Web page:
Cyberculture roundup: LSE research shows piracy isn’t killing big content…Twitter IPO… Anonymous members indicted…


London School of Economics: piracy isn’t killing big content; government needs to be skeptical of entertainment industry claims

Copyright and Creation, a policy brief from a collection of respected scholars at the rock-ribbed London School of Economics, argues that the evidence shows that piracy isn’t causing any grave harm to the entertainment industry, and that anti-piracy measures like the three-strikes provision in Britain’s Digital Economy Act don’t work. They call on lawmakers to take an evidence-led approach to Internet and copyright law, and to consider the interests of the public and not just big entertainment companies looking for legal backstops to their profit-maximisation strategies.

Piracy Isn?t Killing The Entertainment Industry, Scholars Show

Over the past years there have been ample research reports showing that file-sharing can have positive effects on the entertainment industries.

Industry lobbyists are often quick to dismiss these findings as incidents or weak research, and counter them with expensive studies they have commissioned themselves.

The Silk Road Is Dead. But Bitcoin Lives On

Nobody really knew how big a part of the Bitcoin economy the Silk Road really played. But then the feds shuttered the Silk Road this past Wednesday, and now it’s pretty clear, thanks to the Federal Bureau of Investigation’s Christopher Tarbell, the special agent who signed the complaint against alleged Silk Road mastermind, Ross Ulbricht.

Feds Bust the Amazon of Drugs, Seize Its Untraceable Loot

It was the of the illegal drug trade. An online black market in which cocaine, marijuana, heroin, and LSD were bought and sold by anonymous customers and dealers, using untraceable digital currency. U.S. authorities called it “the most sophisticated and extensive criminal marketplace on the Internet…” And today, they announced they’ve taken it down.

DOJ Rejects Request For More Transparency By Facebook, Others

DOJThe Department of Justice rejected motions made by Facebook and other tech companies that would allow them to share more details with users on the frequency and types of requests the government makes under its surveillance programs, according to AllThingsD. The DOJ petition was filed with the Foreign Intelligence Surveillance Act Court earlier this week.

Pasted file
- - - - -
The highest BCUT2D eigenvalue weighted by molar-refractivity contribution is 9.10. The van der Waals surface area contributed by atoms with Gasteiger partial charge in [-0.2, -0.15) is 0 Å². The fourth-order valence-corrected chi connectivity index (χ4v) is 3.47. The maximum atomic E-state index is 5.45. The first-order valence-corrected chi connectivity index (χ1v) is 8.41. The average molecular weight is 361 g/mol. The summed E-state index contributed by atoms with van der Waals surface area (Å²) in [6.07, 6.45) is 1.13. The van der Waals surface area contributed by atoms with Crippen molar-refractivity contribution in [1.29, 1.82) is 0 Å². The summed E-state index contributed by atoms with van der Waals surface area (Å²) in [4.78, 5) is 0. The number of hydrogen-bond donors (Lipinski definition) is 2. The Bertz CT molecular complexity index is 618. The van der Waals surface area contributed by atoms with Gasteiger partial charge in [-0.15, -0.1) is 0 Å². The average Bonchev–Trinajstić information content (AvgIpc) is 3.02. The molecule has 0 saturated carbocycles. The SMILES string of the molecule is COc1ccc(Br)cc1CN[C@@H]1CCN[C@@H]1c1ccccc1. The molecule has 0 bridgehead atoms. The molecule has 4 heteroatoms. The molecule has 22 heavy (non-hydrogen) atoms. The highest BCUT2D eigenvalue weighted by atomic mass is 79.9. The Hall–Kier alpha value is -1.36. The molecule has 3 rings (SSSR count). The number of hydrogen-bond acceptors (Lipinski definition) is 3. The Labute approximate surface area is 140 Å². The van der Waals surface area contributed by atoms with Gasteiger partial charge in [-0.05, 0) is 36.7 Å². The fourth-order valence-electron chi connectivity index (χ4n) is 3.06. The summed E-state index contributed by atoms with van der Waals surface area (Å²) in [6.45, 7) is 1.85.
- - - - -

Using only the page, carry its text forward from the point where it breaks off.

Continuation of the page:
Google nears EU antitrust deal

A deal between the EU and Google edges closer after the US search engine makes concessions related to how its software links to rival services

 Twitter Opens the Books, But Facebook’s IPO Looked So Much Better

Twitter had as much time to bulk up for its IPO as Facebook. So why are its revenues, earnings, and user base so much weaker?

The Big Data Conundrum: How to Define It?

Big Data is revolutionising 21st-century business without anybody knowing what it actually means. Now computer scientists have come up with a definition they hope everyone can agree on.

US jury indicts Anonymous members

The indictment said that from September 2010 to January 2011,Anonymous members participated in a campaign using software known as the Low Orbit Ion Cannon to flood websites with huge amounts of internet traffic to shut them down. They used what are …

Thirteen suspected members of Anonymous indicted

US indicts 13 Anonymous members for DDoS attacks

Feds Charge 13 Members Of Anonymous In ‘Operation Payback’ Attacks

EFF: the NSA has endangered us all by sabotaging security

The Electronic Frontier Foundation‘s Cindy Cohn and Trevor Timm look at the NSA’s Bullrun program, through which the US and UK governments have spent $250M/year sabotaging computer security. Cindy is the lawyer who argued the Bernstein case, which legalized civilian access to strong cryptography — in other words, it’s her work that gave us all the ability to communicate securely online. And so she’s very well-situated to comment on what it means to learn that the NSA has deliberately weakened the security that ensures the integrity of the banking system, aviation control, embedded systems in everything from cars to implanted defibrillators, as well as network infrastructure, desktop computers, cloud servers, laptops, phones, tablets, TVs, and other devices.

Adobe?s network compromised: 2.9 million customer names, encrypted credit and debit card numbers, and source code

Software firm Adobe today revealed its network was compromised. Information that was leaked included 2.9 million customer names, encrypted credit or debit card numbers, expiration dates, and ?other information relating to customer orders.?

Twitter by the numbers

By now you know that Twitter has revealed what?s under the hood for its public offering. But while you can dig through the S-1 filing on you own, we thought we?d help out by highlighting some of the most interesting figures. So here are the numbers you need to know about Twitter?s IPO:

How Twitter’s Business Compares to Facebook’s


Ever since Twitter revealed last month that it had filed confidential paperwork to go public, the company has been compared to what is arguably its biggest competitor, Facebook. However, the S-1 form that the company filed Thursday shows that the two companies are in fact miles apart ? for better or worse.


Anonymous Members Indicted for DDoSing Pirate Bay Enemies

anonymousIn early September 2010, a little known anti-piracy company admitted that in the course of their work they sometimes go the extra mile to end copyright infringement.

India-based AiPlex Software said that when faced with uncooperative torrent sites they ?flood the website with requests, which results in database error.? The admission, that the company engaged in what amounts to a distributed denial-of-service (DDoS) attack, started off a momentous chain of events.

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